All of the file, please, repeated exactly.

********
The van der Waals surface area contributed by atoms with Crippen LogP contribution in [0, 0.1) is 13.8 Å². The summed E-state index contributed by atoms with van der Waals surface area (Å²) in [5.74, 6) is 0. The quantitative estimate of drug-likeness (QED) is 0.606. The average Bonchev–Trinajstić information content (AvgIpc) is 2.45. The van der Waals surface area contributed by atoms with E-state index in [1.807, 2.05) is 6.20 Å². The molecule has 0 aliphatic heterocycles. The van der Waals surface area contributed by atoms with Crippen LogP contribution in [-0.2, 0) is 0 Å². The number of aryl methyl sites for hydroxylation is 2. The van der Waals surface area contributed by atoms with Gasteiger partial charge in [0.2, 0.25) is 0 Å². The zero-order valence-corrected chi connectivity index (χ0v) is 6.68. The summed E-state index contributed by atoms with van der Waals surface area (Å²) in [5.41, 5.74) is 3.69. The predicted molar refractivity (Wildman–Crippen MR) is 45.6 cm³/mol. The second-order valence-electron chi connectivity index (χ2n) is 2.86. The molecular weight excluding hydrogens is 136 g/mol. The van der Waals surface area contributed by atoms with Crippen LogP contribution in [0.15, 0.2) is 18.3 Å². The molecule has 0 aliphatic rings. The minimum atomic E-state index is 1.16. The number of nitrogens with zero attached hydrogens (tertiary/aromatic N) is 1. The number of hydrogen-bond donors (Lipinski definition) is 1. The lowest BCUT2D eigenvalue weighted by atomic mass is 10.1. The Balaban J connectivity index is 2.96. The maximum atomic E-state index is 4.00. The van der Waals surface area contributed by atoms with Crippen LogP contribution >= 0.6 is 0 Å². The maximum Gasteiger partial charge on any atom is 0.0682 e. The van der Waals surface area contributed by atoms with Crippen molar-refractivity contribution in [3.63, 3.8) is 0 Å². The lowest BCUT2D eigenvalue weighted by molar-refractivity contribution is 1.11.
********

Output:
The van der Waals surface area contributed by atoms with Crippen LogP contribution in [0, 0.1) is 13.8 Å². The summed E-state index contributed by atoms with van der Waals surface area (Å²) in [5.74, 6) is 0. The quantitative estimate of drug-likeness (QED) is 0.606. The average Bonchev–Trinajstić information content (AvgIpc) is 2.45. The van der Waals surface area contributed by atoms with E-state index in [1.807, 2.05) is 6.20 Å². The molecule has 0 aliphatic heterocycles. The van der Waals surface area contributed by atoms with Crippen LogP contribution in [-0.2, 0) is 0 Å². The number of aryl methyl sites for hydroxylation is 2. The van der Waals surface area contributed by atoms with Gasteiger partial charge in [0.2, 0.25) is 0 Å². The zero-order valence-corrected chi connectivity index (χ0v) is 6.68. The summed E-state index contributed by atoms with van der Waals surface area (Å²) in [5.41, 5.74) is 3.69. The predicted molar refractivity (Wildman–Crippen MR) is 45.6 cm³/mol. The second-order valence-electron chi connectivity index (χ2n) is 2.86. The molecular weight excluding hydrogens is 136 g/mol. The van der Waals surface area contributed by atoms with Crippen LogP contribution in [0.15, 0.2) is 18.3 Å². The molecule has 0 aliphatic rings. The minimum atomic E-state index is 1.16. The number of nitrogens with zero attached hydrogens (tertiary/aromatic N) is 1. The number of hydrogen-bond donors (Lipinski definition) is 1. The lowest BCUT2D eigenvalue weighted by atomic mass is 10.1. The Balaban J connectivity index is 2.96. The maximum atomic E-state index is 4.00. The van der Waals surface area contributed by atoms with Crippen LogP contribution >= 0.6 is 0 Å². The maximum Gasteiger partial charge on any atom is 0.0682 e. The van der Waals surface area contributed by atoms with Crippen molar-refractivity contribution in [3.63, 3.8) is 0 Å². The lowest BCUT2D eigenvalue weighted by molar-refractivity contribution is 1.11.